The obvious starting point is the natural substrate estrone sulfate, which was first modified chemically in
the 3-position [8⫺10]. The most favorable substituent
in respect to enzyme inhibition proved to be the sulfamoyloxy group, but the inherent estrogenic potency
[11] made this derivative (1, EMATE; Figure 1) unsuitable for further development as a sulfatase inhibitor.
Meanwhile a variety of steroidal [12, 13] and non-steroidal sulfamates [14, 15] have been synthesized and
evaluated as enzyme inhibitors [16]. Examples for
non-steroidal inhibitors are tricyclic coumarin derivatives such as compound 2 (667-COUMATE) [17], 2adamantylthiochromenone sulfamate (3) [18], and the
phenyl sulfamate 4 [19] with a lipophilic residue in the
para-position of the aromatic ring. Recently, we have
shown that 2-phenylindole derivatives such as com-
© 2004 WILEY-VCH Verlag GmbH & Co. KGaA, Weinheim
Arch. Pharm. Pharm. Med. Chem. 2004, 337, 634−644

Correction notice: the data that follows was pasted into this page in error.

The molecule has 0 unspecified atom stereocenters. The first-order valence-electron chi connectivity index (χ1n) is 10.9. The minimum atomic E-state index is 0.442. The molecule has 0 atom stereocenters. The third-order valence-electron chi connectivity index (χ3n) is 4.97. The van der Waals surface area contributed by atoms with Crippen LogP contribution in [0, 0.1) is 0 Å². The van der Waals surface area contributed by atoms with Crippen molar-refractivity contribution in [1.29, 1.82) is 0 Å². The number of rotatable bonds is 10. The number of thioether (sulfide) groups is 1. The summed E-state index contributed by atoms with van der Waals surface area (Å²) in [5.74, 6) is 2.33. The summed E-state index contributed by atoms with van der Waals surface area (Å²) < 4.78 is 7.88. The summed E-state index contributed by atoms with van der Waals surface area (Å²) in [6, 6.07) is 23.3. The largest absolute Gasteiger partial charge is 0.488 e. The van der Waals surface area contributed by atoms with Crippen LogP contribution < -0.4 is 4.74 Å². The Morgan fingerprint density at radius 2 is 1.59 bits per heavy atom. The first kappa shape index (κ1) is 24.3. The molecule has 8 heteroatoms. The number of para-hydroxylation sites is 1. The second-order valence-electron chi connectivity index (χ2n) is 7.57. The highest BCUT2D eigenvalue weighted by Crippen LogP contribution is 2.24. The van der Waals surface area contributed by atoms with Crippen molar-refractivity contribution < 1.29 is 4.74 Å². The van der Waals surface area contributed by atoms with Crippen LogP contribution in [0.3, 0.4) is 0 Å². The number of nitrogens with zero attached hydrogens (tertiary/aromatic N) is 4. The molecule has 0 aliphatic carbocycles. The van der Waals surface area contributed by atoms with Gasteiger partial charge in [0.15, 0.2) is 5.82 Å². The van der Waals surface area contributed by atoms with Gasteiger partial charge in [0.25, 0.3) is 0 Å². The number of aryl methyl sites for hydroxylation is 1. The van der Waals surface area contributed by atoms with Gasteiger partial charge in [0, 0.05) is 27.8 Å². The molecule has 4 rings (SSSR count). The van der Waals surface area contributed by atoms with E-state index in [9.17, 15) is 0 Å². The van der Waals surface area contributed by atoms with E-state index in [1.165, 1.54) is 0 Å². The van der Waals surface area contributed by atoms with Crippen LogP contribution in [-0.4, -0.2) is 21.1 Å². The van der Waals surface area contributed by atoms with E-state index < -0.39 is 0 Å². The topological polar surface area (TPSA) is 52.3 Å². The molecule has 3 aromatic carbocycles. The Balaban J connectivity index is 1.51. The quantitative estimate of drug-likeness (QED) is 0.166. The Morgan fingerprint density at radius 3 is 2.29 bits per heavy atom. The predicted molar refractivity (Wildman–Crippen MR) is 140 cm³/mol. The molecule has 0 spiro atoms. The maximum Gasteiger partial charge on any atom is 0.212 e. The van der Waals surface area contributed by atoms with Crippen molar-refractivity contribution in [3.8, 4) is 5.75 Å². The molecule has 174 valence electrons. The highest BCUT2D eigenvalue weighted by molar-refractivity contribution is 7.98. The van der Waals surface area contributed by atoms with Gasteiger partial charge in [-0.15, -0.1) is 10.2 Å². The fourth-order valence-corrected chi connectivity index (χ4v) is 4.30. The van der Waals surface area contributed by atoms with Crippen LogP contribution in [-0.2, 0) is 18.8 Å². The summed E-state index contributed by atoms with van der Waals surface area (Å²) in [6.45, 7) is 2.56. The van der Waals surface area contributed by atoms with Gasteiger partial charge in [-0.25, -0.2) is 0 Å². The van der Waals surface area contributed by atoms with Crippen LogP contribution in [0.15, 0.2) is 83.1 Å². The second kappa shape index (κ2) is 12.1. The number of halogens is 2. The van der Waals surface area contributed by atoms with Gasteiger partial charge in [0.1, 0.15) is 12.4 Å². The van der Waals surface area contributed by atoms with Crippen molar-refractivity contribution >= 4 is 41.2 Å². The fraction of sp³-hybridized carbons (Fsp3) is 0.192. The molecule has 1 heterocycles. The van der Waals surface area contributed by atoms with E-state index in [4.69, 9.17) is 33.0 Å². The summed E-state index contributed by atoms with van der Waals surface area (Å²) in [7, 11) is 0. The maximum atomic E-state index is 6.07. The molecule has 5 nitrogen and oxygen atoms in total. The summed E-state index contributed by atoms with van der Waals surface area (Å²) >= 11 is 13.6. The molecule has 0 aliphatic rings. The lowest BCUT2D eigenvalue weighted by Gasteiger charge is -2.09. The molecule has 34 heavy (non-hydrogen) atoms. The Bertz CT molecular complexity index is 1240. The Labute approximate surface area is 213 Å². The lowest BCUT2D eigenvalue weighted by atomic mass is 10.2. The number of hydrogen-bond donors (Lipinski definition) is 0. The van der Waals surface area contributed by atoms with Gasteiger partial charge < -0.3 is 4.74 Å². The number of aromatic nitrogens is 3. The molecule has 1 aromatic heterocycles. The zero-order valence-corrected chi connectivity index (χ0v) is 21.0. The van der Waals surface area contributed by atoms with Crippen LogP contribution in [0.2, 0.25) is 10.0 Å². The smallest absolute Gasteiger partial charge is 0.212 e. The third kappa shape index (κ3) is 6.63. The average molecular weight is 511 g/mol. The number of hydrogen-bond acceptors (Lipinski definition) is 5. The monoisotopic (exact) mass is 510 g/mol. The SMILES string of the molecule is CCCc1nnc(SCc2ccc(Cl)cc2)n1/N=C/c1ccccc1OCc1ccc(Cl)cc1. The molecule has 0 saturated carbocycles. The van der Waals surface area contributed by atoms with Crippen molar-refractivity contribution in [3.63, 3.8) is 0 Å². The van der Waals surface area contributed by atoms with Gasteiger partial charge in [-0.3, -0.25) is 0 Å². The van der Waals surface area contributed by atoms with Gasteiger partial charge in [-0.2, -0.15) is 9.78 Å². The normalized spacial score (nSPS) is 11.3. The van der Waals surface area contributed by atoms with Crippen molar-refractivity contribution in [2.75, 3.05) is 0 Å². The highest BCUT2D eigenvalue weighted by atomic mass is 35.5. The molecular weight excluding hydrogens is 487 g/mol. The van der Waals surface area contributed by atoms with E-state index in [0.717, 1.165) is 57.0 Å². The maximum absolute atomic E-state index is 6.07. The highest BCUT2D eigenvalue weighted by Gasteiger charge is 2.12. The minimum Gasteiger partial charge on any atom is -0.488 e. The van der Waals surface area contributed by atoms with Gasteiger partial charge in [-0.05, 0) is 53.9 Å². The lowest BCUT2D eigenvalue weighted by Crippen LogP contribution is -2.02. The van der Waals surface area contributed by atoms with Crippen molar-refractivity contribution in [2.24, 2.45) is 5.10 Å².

Stilbene-Based Inhibitors of Estrone Sulfatase 635
Figure 1. Chemical structures of steroidal and non-steroidal inhibitors of estrone sulfatase.
pound 5, with a sulfamoyl function in the phenyl ring
and a long alkyl chain in the indole moiety, act as sulfatase inhibitors without estrogenic side effects.
Since these sulfamates can act both as inhibitors and
as substrates of steroid sulfatase, the bioactivity of the
free phenols is of great importance and has to be considered in the design of new sulfatase inhibitors for
therapeutic application. Therefore, we developed the
concept of antiestrogen-based inhibitors of the enzyme steroid sulfatase [20]. We were able to demonstrate that non-steroidal antiestrogens of appropriate
structure can be converted into estrone sulfatase inhibitors after modification of the phenolic hydroxy
groups by sulfamoylation. An example for this type of